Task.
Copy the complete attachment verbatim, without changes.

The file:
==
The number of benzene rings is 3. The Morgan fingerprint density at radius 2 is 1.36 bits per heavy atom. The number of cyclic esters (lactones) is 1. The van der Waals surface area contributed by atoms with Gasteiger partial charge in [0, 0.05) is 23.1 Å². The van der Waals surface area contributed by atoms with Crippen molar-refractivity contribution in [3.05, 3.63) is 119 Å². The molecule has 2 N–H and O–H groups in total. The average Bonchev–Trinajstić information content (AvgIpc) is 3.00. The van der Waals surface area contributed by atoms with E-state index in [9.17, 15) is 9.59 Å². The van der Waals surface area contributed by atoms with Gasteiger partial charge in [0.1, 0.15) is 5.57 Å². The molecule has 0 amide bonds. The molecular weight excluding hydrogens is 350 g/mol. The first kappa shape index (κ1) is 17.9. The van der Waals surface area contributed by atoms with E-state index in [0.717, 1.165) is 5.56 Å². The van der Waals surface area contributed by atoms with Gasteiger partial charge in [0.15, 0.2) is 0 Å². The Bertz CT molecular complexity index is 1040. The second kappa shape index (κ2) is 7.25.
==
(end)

The number of benzene rings is 3. The Morgan fingerprint density at radius 2 is 1.36 bits per heavy atom. The number of cyclic esters (lactones) is 1. The van der Waals surface area contributed by atoms with Gasteiger partial charge in [0, 0.05) is 23.1 Å². The van der Waals surface area contributed by atoms with Crippen molar-refractivity contribution in [3.05, 3.63) is 119 Å². The molecule has 2 N–H and O–H groups in total. The average Bonchev–Trinajstić information content (AvgIpc) is 3.00. The van der Waals surface area contributed by atoms with E-state index in [9.17, 15) is 9.59 Å². The van der Waals surface area contributed by atoms with Gasteiger partial charge in [0.1, 0.15) is 5.57 Å². The molecule has 0 amide bonds. The molecular weight excluding hydrogens is 350 g/mol. The first kappa shape index (κ1) is 17.9. The van der Waals surface area contributed by atoms with E-state index in [0.717, 1.165) is 5.56 Å². The van der Waals surface area contributed by atoms with Gasteiger partial charge in [0.15, 0.2) is 0 Å². The Bertz CT molecular complexity index is 1040. The second kappa shape index (κ2) is 7.25.